Spark Plasma Sintering (SPS) is a sintering technique which is well matched to mechanically milled materials such as tool steels due to its low temperature and short cycle time.
One of the key objectives using SPS is to increase the density of the sinter in order to attain better overall property profiles of the finished part. Continue reading
Finley dispersed nano-particles of oxides can be successfully used in the strengthening of titanium alloys due to their hardness, stability and insolubility in the base-metal.
Other dispersoids can also be used such a ceramics but the most important aspect is for them to be thermodynamically stable, homogeneously distributed in the metal matrix and of nanometric size. Continue reading
Corson or Corson bronze is a copper nickel silicon system which maintains the most fundamental advantages of copper alloys i.e. excellent conductivity, whilst providing adequate mechanical and physical properties to be considered for industrial applications.
Significant advancement of these alloys occurred over time and as the grain size and microstructure were adjusted to provide superior property profiles from the Cu–Ni–Si alloys. Continue reading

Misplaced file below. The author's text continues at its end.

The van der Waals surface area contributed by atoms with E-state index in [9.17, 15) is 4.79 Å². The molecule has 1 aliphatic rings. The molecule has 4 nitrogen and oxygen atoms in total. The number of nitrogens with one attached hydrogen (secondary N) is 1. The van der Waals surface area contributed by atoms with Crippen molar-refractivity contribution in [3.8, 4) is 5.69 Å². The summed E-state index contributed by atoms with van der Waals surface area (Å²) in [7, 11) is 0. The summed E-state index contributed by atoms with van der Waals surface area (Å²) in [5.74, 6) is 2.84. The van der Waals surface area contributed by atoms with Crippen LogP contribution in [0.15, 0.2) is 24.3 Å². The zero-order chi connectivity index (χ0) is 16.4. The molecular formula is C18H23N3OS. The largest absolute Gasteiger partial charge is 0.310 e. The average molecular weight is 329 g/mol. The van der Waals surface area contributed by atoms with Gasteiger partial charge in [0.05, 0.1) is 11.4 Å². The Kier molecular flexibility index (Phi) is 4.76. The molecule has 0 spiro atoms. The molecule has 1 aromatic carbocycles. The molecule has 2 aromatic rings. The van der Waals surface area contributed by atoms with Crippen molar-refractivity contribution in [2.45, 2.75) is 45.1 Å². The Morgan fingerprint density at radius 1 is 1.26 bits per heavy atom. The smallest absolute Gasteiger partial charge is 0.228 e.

The iron-manganese TWIP steels, which contain 17-20% of manganese, derive their exceptional properties from a specific strengthening mechanism: twinning. The steels are fully austenitic and nonmagnetic, with no phase transformation. The formation of mechanical twins during deformation generates high strain hardening, preventing necking and thus maintaining a very high strain capacity.
The main groups of aluminum alloys which are the most often used in practice besides technically pure aluminum are AlMn, AlMg, AlMgMn, AlMgSi, AlZnMg, and AlZnMgCu alloys. These are wrought alloys which are shaped into products by rolling, extrusion, and forging. Each of the mentioned groups consists of numerous subgroups, depending on amounts of main and additional alloying elements, and they have tensile strength values varying in a wide range from 70 to 600 MPa.
TRIP-aided multiphase steels are a new generation of low-alloy steels that exhibit an enhanced combination of strength and ductility, thus satisfying the requirements of automotive industry for good formable high-strength steels.
After the thermal treatment of TRIP steels, a triple-phase microstructure is obtained, consisting of ferrite, bainite and retained austenite. TRIP steels are essentially composite materials with evolving volume fractions of the individual phases.